Cambridge, Massachusetts -- A fungal mushroom that grows in the Amazon is capable of eating and digesting polyurethanes, according to scientists at Yale University.
A team of scientists were examining microorganisms found on plants collected from the Ecuador region of the tropical rainforest. The fungus Pestalotiopsis microspore is an endophytic microorganism, which means it lives on or inside the tissues of host plants without causing them harm.
According to the scientists, the plastic munching properties of the fungus are unusual because polyurethane is such a tough material traditionally seen as non-biodegradable.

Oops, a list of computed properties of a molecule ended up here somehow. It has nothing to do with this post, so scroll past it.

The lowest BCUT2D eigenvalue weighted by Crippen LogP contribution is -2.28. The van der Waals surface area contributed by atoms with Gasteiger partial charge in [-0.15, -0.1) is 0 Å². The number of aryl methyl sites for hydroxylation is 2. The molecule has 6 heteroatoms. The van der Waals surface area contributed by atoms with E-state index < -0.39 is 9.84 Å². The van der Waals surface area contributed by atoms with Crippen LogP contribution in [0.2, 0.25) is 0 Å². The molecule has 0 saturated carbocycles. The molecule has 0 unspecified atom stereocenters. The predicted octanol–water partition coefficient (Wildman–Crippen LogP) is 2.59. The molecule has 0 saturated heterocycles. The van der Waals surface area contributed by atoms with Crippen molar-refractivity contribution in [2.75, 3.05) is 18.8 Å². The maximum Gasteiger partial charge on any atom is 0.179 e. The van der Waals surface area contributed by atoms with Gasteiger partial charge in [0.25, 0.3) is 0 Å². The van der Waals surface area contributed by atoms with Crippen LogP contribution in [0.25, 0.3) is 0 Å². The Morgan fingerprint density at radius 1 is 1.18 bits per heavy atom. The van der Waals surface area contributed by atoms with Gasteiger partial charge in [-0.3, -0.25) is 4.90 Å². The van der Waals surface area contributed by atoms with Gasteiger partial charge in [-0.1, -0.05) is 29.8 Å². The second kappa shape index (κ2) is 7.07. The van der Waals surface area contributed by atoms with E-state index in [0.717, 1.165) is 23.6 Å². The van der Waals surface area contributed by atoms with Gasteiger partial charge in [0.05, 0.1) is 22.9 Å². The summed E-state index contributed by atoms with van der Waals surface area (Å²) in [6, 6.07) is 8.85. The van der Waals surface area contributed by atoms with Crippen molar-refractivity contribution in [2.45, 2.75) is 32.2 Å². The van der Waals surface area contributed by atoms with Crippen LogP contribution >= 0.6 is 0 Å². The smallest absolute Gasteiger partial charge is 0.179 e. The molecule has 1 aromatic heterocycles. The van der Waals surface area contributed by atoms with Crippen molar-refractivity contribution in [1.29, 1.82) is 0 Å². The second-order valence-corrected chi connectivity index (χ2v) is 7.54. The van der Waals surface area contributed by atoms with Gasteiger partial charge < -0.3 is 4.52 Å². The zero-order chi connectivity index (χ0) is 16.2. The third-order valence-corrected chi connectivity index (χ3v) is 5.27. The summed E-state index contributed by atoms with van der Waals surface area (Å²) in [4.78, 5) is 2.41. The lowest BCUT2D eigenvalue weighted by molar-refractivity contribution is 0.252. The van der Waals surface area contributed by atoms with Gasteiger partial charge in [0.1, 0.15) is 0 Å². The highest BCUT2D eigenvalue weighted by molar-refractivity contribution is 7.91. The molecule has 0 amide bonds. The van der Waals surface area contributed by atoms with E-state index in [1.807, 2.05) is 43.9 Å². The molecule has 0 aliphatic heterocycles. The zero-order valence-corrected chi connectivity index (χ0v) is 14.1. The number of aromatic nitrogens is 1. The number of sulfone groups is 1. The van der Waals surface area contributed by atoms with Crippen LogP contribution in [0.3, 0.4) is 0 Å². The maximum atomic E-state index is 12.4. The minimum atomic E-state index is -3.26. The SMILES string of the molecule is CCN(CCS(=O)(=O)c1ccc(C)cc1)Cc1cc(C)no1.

Researchers found that Pestalotiopsis microspore can survive on a diet consisting solely of polyurethane. They claim the discovery could be of great use for breaking down PU waste. The fungus appears capable of biodegrading polyurethane in aerobic and anaerobic conditions such as found at the bottom of landfills